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6. Similarities Between Danish and Chinese Language
8. Elements of Indo-European Culture in China

7. Similarities in Heraldry and Construction Style

There are some startling similarities in the historical building style, shipbuilding and heraldry between China and Scandinavia.

The Han dynasty bronzehorse from Gansu The head of the horse from Gansu Here is the famous Han Dynasty horse, cast in bronze. The legs lifted, the tail high in the air and the head back, nostrils wide open, elegant, nervous and full of life. It is one of "The heavenly horses", "the horses sweating blood", from Fergana, which the Han Emperor got from the Yuezhi people (Yuch Chi). They were the key to victory over the Xiong-Nu, later in Europe called by their real name, as they called themselves, "the Huns".

Note the engraved curl under its ear. It is similar to the one, which the Cherchen-man has got painted on his temple. I understand that also other mummies from the Tarim Basin have such figures painted on their temples. It also looks like the base figure in the pattern of Qin Shi Huangs clothes. (See Section 8. The Indo-European Culture to China) The picture of the head of the horse is from an enlarged copy. The curl can also be seen on the original horse.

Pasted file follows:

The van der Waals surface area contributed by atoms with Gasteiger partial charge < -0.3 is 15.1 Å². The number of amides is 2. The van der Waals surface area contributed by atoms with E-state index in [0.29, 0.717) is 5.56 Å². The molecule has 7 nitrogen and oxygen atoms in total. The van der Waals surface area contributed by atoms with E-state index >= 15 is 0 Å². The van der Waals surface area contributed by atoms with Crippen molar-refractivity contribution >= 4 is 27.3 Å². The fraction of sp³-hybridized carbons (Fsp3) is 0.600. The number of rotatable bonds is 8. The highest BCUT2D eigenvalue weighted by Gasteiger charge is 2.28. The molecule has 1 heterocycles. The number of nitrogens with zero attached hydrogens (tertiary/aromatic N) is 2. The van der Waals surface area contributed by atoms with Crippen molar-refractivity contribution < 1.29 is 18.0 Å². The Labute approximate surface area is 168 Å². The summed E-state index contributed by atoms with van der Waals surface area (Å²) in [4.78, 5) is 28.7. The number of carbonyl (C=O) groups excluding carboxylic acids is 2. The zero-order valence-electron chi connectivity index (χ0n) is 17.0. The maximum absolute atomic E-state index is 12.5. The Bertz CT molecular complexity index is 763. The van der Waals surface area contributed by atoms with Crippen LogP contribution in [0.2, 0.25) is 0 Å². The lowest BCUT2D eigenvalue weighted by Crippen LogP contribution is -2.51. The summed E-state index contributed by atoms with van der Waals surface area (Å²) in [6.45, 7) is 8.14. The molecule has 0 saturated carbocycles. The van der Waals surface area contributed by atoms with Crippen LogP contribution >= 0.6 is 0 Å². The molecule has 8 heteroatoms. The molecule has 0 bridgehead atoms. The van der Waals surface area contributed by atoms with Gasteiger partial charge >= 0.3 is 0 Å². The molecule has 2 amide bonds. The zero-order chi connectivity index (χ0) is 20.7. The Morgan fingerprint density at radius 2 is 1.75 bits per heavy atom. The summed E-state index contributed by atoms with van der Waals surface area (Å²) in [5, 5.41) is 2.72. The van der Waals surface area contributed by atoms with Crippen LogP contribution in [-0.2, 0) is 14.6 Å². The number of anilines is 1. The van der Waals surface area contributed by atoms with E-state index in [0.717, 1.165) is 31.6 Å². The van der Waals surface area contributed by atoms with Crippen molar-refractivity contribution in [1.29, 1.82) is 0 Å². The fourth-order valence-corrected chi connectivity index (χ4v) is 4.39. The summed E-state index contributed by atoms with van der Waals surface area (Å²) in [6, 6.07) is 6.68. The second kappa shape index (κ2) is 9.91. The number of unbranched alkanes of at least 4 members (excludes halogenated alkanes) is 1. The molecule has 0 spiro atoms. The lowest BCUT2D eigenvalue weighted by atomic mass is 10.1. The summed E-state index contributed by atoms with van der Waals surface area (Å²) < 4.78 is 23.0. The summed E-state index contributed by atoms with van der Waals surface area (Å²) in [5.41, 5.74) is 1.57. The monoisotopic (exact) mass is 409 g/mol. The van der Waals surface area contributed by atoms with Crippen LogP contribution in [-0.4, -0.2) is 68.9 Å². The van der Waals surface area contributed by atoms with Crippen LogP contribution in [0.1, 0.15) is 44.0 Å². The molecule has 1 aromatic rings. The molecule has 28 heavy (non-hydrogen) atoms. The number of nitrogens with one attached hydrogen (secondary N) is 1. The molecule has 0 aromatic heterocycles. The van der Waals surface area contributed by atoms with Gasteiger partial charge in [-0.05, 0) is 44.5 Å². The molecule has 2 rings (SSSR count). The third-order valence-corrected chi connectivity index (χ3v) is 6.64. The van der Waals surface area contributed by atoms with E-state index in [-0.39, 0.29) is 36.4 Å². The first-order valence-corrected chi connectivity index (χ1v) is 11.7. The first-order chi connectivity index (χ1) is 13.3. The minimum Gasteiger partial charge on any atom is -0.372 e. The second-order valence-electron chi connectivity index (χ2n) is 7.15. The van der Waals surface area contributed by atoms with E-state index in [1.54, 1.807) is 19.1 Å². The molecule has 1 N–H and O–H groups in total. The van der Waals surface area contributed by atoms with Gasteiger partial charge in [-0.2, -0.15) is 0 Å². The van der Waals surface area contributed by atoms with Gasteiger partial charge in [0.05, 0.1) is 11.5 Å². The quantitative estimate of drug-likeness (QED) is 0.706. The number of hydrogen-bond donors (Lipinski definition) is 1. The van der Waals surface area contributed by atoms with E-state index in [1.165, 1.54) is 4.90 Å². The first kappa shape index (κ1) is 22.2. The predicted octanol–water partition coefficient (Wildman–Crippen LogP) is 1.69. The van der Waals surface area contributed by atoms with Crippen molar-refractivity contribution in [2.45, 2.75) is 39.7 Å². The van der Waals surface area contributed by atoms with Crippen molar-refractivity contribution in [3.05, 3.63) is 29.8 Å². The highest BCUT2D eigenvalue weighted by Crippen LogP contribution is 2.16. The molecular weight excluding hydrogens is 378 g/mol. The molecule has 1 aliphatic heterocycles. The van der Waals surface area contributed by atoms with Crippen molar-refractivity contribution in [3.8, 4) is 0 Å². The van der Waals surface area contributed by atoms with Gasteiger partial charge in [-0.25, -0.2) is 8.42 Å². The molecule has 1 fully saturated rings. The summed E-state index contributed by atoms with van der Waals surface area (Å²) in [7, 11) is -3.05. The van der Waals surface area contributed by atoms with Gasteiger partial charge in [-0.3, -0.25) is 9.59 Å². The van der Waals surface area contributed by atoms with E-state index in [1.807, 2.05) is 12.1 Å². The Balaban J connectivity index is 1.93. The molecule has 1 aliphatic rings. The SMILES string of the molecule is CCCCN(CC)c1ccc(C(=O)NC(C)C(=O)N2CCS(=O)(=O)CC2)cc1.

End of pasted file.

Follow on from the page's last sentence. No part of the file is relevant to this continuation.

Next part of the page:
Panel from excavated chinese hous from Han Dynasty 1. Panel from excavated chinese hous from Han Dynasty 2. The three lions from the danish coat of arms Dancing bear from decoration in excavated house from Han Dynasty Potent lion on decoration in excavated house from Han Dynasty Dragon from decoration in excavated house from Han Dynasty
Decorations from an excavated Han Dynasty house. The artistic style of the Qin and Han Dynasty, (Qin Dynasty, 221 BC - 206 BC, followed by the Han, 202 BC - 220 AC) is continued in the same style as that of the horse. A dancing bear, a leaping dragon and a potent lion, everything were possible.

They have the same nervous, elegant and lively style as the horse from Gansu. Head back, mouth open, legs lifted high and tail raised high.